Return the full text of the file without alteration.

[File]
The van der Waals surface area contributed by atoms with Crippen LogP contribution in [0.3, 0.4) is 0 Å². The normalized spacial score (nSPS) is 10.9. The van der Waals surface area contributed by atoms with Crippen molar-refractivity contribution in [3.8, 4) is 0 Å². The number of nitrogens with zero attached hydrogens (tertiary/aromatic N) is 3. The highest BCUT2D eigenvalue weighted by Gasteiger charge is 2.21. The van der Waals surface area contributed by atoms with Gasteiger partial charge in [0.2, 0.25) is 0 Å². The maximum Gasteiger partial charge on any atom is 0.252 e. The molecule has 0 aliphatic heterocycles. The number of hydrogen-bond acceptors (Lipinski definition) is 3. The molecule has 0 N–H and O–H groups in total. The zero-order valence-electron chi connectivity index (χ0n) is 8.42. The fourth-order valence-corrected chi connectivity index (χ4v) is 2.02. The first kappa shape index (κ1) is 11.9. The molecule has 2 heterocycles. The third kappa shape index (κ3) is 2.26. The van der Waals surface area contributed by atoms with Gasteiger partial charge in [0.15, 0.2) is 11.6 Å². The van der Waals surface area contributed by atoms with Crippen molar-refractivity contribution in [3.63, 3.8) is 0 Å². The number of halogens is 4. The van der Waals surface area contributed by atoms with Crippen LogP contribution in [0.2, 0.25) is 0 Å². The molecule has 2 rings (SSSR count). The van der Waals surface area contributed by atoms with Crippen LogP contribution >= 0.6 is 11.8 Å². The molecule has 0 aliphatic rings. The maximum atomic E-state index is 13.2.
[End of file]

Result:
The van der Waals surface area contributed by atoms with Crippen LogP contribution in [0.3, 0.4) is 0 Å². The normalized spacial score (nSPS) is 10.9. The van der Waals surface area contributed by atoms with Crippen molar-refractivity contribution in [3.8, 4) is 0 Å². The number of nitrogens with zero attached hydrogens (tertiary/aromatic N) is 3. The highest BCUT2D eigenvalue weighted by Gasteiger charge is 2.21. The van der Waals surface area contributed by atoms with Gasteiger partial charge in [0.2, 0.25) is 0 Å². The maximum Gasteiger partial charge on any atom is 0.252 e. The molecule has 0 aliphatic heterocycles. The number of hydrogen-bond acceptors (Lipinski definition) is 3. The molecule has 0 N–H and O–H groups in total. The zero-order valence-electron chi connectivity index (χ0n) is 8.42. The fourth-order valence-corrected chi connectivity index (χ4v) is 2.02. The first kappa shape index (κ1) is 11.9. The molecule has 2 heterocycles. The third kappa shape index (κ3) is 2.26. The van der Waals surface area contributed by atoms with Gasteiger partial charge in [0.15, 0.2) is 11.6 Å². The van der Waals surface area contributed by atoms with Crippen molar-refractivity contribution in [3.63, 3.8) is 0 Å². The number of halogens is 4. The van der Waals surface area contributed by atoms with Crippen LogP contribution in [0.2, 0.25) is 0 Å². The molecule has 2 rings (SSSR count). The van der Waals surface area contributed by atoms with Crippen LogP contribution >= 0.6 is 11.8 Å². The molecule has 0 aliphatic rings. The maximum atomic E-state index is 13.2.